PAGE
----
May 18, 2013
Parker Piston Accumulators for Critical Wind Turbine Applications
Hydro-pneumatic piston accumulators from Parker Hannifin Corporation, the global leader in motion and control technologies, provide long-term effectiveness in critical wind turbine applications through significantly lower maintenance and servicing costs. Piston, bladder, and diaphragm hydro-pneumatic accumulators are used in a variety of wind turbine applications, including use with a power unit and pitch cylinder to feather blade pitch that enables the turbine to continually extract maximum power during fluctuating wind speeds. In addition, during excessive wind conditions or power failures an accumulator acts as an auxiliary power storage device to quickly and safely rotate the blade to a null position. Both the high speed shaft brake and yaw brake systems also employ accumulators as a fail-safe source of auxiliary power.
“While all three types of accumulators are used in wind turbine applications,” says Mike Schubert, marketing manager. “Piston accumulators, because they have less frequent service intervals and maintenance requirements compared to bladder or diaphragm units, will provide a lower total cost of ownership, saving substantial operating costs over the life of the turbine. As a general rule of thumb maintenance and service requirements for piston accumulators are 1/4 of that for the other two types.”
Bladder and diaphragm accumulator operation depends on molded flexible rubber bladders or diaphragms. Should there be a failure, it is sudden and allows the stored nitrogen gas to enter the system. Because of their small seal piston accumulators fail gradually and allow plenty of time for scheduled maintenance. “What most designers don’t account for in bladder and diaphragm accumulators is the inherent loss of pre-charge that occurs over time due to gas permeation through the flexible rubber compounds,” according to Chuck Taylor, project engineer. “And if a low temperature compound is used because of the wind turbine site location, the tradeoff to its use is higher gas permeation rates through the compound at working temperature, hence more frequent service checks are required to ensure that the proper pre-charge is maintained.”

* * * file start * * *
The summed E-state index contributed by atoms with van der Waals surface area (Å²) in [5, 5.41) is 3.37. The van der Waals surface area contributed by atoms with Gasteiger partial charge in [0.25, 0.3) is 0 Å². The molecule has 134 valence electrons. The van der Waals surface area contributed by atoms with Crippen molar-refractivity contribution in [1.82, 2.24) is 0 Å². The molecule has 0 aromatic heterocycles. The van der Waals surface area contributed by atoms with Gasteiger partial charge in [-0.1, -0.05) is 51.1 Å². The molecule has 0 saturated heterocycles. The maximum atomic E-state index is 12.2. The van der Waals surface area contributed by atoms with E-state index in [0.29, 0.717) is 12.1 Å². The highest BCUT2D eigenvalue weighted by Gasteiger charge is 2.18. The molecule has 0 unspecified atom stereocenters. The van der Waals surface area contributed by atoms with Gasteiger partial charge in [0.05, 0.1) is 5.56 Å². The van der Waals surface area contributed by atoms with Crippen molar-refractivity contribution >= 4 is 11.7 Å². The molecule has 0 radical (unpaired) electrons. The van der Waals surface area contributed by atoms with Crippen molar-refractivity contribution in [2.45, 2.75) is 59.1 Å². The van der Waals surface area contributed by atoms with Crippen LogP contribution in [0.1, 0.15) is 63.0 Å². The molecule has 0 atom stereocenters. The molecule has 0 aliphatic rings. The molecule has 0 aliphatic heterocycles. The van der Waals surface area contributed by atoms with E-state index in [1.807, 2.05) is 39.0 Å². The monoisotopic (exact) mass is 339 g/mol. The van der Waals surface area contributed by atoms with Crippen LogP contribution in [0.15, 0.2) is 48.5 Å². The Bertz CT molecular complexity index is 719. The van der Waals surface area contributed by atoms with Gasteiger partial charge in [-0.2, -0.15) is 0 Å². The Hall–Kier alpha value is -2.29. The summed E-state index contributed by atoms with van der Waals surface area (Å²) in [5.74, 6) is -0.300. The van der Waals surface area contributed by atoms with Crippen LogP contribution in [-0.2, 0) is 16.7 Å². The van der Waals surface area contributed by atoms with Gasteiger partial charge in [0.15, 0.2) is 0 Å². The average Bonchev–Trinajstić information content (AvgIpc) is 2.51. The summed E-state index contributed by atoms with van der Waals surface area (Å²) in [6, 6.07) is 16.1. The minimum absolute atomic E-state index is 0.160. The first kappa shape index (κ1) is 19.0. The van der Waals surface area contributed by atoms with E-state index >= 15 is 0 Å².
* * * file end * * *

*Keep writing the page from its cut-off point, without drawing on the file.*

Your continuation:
Parker’s piston accumulator capability includes 1.5- to 20-inch bore sizes with capacities up to 200 gallons. All are designed to fit specific wind turbine applications utilizing a total custom-based systems approach that includes application engineering and worldwide support. To learn more contact an applications engineer at the Parker Global Accumulator Division at (815) 636-4100. Also visit www.parker.com/accumulator.